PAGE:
Where is the depression?

Occasionally economically ignorant critics attempt to nip at my ankles by making reference to the apparent absence of the global economic contraction that I believe is happening and predicted would start to become widely recognized by the end of 2010. But the failure of the Great Depression 2.0 to be recognized in the conventional macroeconomic statistics yet doesn’t bother me in the slightest, because the map is not the territory. And, as I demonstrate in the chapter entitled “No One Knows Anything”, those statistics cannot be trusted in the least. Keep in mind that the National Association of Realtors is having to revise its numbers to account for the 3.1 million home sales that were reported by its statistical model in 2009 and 2010 but cannot be found in any real-world recording process; a similar correction to GDP would indicate a 30 percent decline from $14,870 billion to $10,306 billion. It’s interesting to see how this is roughly in line with the confidential Goldman Sachs report cited by the Market Ticker.

What have I been saying? That the only thing keeping us from recognizing a full-on economic depression was government deficit spending? Spending that, at present levels, cannot possibly continue.

Worse, there’s no way out of the box. Raise taxes and you subtract directly from private spending. Refuse to raise taxes and you are forced to continue to borrow. Extrapolate out the $1.7 trillion from calendar 2010 and removing that would result in a decrease of twenty-eight times Goldman’s estimate, or some fifty percent of GDP.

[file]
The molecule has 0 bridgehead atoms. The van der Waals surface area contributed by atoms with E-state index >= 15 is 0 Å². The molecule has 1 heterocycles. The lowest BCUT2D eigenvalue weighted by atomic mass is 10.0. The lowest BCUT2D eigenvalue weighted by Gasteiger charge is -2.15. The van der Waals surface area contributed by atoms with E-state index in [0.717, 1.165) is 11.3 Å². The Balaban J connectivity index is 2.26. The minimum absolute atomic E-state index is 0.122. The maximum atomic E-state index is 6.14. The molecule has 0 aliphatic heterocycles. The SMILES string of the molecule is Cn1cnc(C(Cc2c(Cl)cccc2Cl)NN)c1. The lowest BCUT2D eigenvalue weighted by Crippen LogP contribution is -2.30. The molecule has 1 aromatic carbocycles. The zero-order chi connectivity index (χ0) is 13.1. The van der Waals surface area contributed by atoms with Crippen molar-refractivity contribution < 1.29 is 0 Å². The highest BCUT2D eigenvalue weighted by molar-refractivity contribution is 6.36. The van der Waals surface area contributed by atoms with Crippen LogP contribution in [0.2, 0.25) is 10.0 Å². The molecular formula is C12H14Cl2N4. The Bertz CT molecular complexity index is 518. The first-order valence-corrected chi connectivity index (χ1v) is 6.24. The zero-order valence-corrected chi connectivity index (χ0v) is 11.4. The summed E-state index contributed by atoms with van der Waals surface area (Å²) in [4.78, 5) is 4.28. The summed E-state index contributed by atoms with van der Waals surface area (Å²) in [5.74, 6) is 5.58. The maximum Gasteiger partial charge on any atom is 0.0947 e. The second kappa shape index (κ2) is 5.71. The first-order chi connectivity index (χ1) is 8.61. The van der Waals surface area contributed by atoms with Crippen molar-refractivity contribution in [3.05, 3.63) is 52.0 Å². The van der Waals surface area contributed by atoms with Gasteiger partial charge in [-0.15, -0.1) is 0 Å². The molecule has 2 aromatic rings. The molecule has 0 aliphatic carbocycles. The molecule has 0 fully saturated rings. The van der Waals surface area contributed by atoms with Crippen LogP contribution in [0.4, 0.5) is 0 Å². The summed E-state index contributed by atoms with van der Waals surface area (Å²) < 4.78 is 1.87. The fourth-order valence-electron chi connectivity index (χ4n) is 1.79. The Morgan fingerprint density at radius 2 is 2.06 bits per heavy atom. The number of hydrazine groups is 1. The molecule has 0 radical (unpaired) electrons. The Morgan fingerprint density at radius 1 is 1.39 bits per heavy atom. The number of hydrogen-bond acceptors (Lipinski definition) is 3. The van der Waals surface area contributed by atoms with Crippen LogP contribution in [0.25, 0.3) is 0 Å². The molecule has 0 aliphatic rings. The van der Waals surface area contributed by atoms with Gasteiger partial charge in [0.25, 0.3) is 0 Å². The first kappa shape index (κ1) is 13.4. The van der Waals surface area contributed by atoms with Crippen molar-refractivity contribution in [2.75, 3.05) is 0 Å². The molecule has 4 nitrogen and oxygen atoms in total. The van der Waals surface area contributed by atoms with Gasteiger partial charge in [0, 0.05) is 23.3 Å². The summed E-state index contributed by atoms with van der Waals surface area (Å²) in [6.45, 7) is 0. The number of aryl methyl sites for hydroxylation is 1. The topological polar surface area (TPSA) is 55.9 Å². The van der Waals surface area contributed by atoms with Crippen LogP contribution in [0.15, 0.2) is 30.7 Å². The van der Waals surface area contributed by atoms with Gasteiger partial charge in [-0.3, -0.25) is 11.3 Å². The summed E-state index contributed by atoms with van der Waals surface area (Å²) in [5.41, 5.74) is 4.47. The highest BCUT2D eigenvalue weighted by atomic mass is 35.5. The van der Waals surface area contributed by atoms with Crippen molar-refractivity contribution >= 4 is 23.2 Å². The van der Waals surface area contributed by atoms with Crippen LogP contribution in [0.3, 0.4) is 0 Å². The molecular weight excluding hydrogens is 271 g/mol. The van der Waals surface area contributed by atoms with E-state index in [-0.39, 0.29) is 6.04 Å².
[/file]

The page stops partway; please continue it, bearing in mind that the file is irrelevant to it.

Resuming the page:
Were you sitting down when you read that? Did you have an incontinent moment? If you didn’t then you don’t believe Goldman’s confidential report. If you do believe it you now know what’s going to happen. Not might, will.

One way or another, the artificial support to GDP that is embedded in our insane deficit spending will stop. It mathematically must stop. And when it does stop, if you believe Goldman’s analysis, even if we only cut deficit spending in half GDP will fall by 25%. If we eliminate it? GDP is halved.

And there, my dear critics, is precisely where your missing depression is. I don’t mind admitting that the Fed has been able to keep the situation strung together with string and chewing gum longer than I thought they could, but it doesn’t matter if they manage to keep it up for another five years. The end result will still be the same. Although it’s not quite correct to say that it doesn’t matter, as the longer they manage to postpone the inevitable, the more painful it is going to be.

Socionomics told us 10 years ago that there we were going to be seeing a huge increase in violent political upheaval around the world. That’s exactly what we’re seeing now across the Middle East, but don’t think that it is going to end there. Once the desperation spending stops, it’s going to spread across the East and West as well. We’re not talking cannibalism in the streets, but we’re also not talking about a stroll in the park either. But just so we’re clear, I expect at least one more round of stimulus, and probably two, before the Keynesians throw in the towel. This indicates that Republicans will eventually cave on the debt ceiling; given their strong rhetoric there will have to be some sort of crisis that will excuse the abandonment of their position.